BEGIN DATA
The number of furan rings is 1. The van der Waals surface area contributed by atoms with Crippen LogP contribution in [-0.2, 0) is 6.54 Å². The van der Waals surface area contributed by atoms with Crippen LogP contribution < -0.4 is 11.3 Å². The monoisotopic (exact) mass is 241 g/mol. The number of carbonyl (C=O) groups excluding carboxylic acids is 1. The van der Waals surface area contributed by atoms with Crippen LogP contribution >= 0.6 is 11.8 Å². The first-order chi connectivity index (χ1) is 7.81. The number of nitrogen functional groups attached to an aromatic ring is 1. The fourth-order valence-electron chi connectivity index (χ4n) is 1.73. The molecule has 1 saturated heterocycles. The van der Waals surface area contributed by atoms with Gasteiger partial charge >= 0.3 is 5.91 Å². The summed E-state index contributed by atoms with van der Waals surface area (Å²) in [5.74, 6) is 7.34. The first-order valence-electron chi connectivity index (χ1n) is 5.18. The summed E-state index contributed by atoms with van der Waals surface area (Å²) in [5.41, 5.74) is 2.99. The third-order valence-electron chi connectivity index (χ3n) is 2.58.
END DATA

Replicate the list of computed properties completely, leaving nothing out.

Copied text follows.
The number of furan rings is 1. The van der Waals surface area contributed by atoms with Crippen LogP contribution in [-0.2, 0) is 6.54 Å². The van der Waals surface area contributed by atoms with Crippen LogP contribution < -0.4 is 11.3 Å². The monoisotopic (exact) mass is 241 g/mol. The number of carbonyl (C=O) groups excluding carboxylic acids is 1. The van der Waals surface area contributed by atoms with Crippen LogP contribution >= 0.6 is 11.8 Å². The first-order chi connectivity index (χ1) is 7.81. The number of nitrogen functional groups attached to an aromatic ring is 1. The fourth-order valence-electron chi connectivity index (χ4n) is 1.73. The molecule has 1 saturated heterocycles. The van der Waals surface area contributed by atoms with Gasteiger partial charge >= 0.3 is 5.91 Å². The summed E-state index contributed by atoms with van der Waals surface area (Å²) in [5.74, 6) is 7.34. The first-order valence-electron chi connectivity index (χ1n) is 5.18. The summed E-state index contributed by atoms with van der Waals surface area (Å²) in [5.41, 5.74) is 2.99. The third-order valence-electron chi connectivity index (χ3n) is 2.58.